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VOLUME 7 , ISSUE 1 ( Jan-Jun, 2018 ) > List of Articles
Citation Information : Varghese V. PG - 48: Effect of Anitituberculosis Treatment on Thyroid Profile in Newly Detected Smear Positive Pulmonary Tuberculosis Cases. 2018; 7 (1):58-58.
License: CC BY-NC 4.0
Published Online: 01-06-2018
Copyright Statement: Copyright © 2018; Jaypee Brothers Medical Publishers (P) Ltd.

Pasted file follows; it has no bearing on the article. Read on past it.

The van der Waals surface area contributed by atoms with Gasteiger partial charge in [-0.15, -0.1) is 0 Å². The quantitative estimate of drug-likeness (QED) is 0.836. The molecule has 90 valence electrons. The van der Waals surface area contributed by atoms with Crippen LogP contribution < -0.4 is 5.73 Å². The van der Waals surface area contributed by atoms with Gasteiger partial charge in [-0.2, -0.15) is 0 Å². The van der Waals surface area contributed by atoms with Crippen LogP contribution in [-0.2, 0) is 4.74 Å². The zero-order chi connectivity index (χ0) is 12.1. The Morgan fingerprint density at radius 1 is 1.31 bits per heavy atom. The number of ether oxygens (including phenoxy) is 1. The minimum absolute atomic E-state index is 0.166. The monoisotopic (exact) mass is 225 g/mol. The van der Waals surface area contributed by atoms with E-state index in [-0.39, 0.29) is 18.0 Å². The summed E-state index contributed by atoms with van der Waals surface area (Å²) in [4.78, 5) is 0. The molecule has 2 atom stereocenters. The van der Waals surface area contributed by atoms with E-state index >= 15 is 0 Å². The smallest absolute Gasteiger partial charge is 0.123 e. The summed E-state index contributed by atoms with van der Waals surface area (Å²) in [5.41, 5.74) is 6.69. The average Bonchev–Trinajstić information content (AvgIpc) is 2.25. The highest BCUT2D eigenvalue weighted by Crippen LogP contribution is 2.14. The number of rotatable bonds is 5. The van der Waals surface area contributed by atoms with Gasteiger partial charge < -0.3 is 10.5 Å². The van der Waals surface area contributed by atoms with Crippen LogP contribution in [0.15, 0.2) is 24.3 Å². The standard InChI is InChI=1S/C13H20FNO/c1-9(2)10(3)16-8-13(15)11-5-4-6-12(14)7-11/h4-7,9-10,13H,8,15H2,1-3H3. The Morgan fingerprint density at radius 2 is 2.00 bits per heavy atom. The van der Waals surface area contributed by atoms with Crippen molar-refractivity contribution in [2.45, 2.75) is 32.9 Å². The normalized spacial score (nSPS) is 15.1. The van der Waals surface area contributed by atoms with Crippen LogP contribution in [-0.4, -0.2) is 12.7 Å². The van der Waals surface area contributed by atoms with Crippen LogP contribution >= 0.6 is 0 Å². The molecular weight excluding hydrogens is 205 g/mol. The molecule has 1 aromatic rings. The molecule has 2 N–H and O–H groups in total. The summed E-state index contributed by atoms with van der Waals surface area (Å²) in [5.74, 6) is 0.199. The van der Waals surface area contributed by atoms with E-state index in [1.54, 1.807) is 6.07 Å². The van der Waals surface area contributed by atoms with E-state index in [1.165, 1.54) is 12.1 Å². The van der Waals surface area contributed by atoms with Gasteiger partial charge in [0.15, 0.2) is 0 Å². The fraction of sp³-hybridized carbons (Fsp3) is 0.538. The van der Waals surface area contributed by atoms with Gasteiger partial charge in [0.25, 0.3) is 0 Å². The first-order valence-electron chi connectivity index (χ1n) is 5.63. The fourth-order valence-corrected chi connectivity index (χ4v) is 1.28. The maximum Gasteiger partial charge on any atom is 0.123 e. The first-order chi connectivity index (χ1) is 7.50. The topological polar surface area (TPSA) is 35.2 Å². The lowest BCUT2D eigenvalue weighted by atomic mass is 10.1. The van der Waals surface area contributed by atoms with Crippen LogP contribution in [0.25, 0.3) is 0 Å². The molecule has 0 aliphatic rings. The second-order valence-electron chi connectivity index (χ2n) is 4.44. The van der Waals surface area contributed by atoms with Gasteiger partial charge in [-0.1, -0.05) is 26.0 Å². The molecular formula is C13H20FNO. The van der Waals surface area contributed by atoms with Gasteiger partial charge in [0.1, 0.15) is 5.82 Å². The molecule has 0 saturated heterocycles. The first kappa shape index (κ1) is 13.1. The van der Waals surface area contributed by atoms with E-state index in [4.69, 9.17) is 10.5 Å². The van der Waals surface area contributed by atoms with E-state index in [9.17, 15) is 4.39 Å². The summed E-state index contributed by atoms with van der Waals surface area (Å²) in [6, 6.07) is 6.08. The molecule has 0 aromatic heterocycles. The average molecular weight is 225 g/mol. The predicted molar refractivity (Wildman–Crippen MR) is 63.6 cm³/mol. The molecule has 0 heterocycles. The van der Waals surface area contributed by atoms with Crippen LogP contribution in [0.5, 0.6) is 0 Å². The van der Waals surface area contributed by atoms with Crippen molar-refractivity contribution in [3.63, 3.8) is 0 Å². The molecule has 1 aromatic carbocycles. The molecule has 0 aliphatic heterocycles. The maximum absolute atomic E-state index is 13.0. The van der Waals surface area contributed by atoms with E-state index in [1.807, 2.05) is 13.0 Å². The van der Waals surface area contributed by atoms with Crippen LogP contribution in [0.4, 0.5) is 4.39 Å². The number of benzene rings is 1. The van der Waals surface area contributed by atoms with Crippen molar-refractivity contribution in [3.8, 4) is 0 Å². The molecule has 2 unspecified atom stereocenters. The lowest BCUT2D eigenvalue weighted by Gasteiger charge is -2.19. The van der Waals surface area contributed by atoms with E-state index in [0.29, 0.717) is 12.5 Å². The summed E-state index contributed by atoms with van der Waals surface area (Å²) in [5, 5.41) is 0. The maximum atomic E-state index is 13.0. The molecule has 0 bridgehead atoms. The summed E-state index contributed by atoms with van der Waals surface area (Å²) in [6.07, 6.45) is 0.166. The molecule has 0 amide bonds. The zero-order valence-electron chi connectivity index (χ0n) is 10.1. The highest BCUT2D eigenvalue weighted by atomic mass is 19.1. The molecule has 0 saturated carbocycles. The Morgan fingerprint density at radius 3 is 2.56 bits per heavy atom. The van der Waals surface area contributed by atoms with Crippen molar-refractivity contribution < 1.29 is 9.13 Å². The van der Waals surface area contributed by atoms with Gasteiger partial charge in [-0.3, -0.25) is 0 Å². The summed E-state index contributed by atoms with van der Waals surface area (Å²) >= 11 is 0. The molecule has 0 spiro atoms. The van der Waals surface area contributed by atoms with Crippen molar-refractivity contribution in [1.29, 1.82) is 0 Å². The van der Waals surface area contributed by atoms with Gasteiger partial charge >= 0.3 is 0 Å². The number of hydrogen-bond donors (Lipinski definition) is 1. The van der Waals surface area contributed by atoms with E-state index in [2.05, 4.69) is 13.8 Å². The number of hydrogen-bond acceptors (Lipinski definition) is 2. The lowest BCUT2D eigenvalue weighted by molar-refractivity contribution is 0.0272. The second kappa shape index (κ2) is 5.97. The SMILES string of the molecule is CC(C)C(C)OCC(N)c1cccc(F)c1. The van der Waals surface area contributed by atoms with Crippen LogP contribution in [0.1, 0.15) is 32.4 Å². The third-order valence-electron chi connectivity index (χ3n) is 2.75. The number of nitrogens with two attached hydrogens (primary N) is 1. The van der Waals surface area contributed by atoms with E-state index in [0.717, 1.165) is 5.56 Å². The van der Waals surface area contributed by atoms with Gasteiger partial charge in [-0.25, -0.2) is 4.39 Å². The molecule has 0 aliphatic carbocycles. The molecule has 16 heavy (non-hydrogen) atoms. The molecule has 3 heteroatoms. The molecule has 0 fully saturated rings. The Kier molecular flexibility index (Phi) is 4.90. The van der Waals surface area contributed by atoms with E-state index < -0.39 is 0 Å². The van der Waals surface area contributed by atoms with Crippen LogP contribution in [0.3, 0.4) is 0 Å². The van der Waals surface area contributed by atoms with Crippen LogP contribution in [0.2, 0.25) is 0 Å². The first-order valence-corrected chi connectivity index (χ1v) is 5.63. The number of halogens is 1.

Background: Tuberculosis being a systemic disease and has a capacity for wide spread dissemination, it can affect various endocrinological organs like adrenals, pituitary, thyroid, pancreas and gonads. Among which thyroid dysfunction among new smear positives pulmonary tuberculosis was least studied. Aim: This study aims to identify the effects of antituberculous treatment on thyroid profile in new detected smear positive pulmonary tuberculosis cases. Study and design: This study was a prospective study done in a tertiary care hospital in Pondicherry. Materials and methods: This study was conducted among 60 new smear positive pulmonary tuberculosis cases attending pulmonary medicine OPD from May 2015 to April 2017.Thyroid function test in the form of free T3, free T4 and TSH was measured before initiating Anti tuberculosis treatment (ATT), at 3 months and at the end of treatment. Results: Out of 60 patients enrolled in our study, majority were males with male: female ratio of 3.2:1 and mean age was found to be 49 years. Diabetes mellitus was found to be the major co morbidity in 50% of patients. During the study all patients was initially euthyroid before iniating ATT. Sick euthyroid was found in 75% of patients at the end of 3 months. Hypothyroidism was found to be increasing during the study from 16% at the end of 3 months and 63% at the end of 6 months. Among the thyroid function test, free T3 and T4 was found to have decreasing trend however TSH was found to have increasing trend during the study. Conclusion: New smear positive pulmonary tuberculosis cause thyroid dysfunction leading to hypothyroidism and sick euthyroid syndrome at various stages of treatment with highest incidence of sick euthyroid syndrome at 3 months and hypothyroidism at the end of 6 months. Sick euthyroid syndrome was found to be a temporary reversible condition which disappeared 6 weeks after stoppage of treatment. We recommend thyroid function test to be done in all cases of smear positive pulmonary tuberculosis before initiating treatment, during the course of treatment and 6 weeks after the stoppage of treatment to avoid unnecessary treatment of thyroid dysfunction. We also recommend that all these patient should be reassessed after 6 weeks of stopping treatment with thyroid function test to confirm the need of thyroid supplements and for further work up which is beyond the scope of this study.
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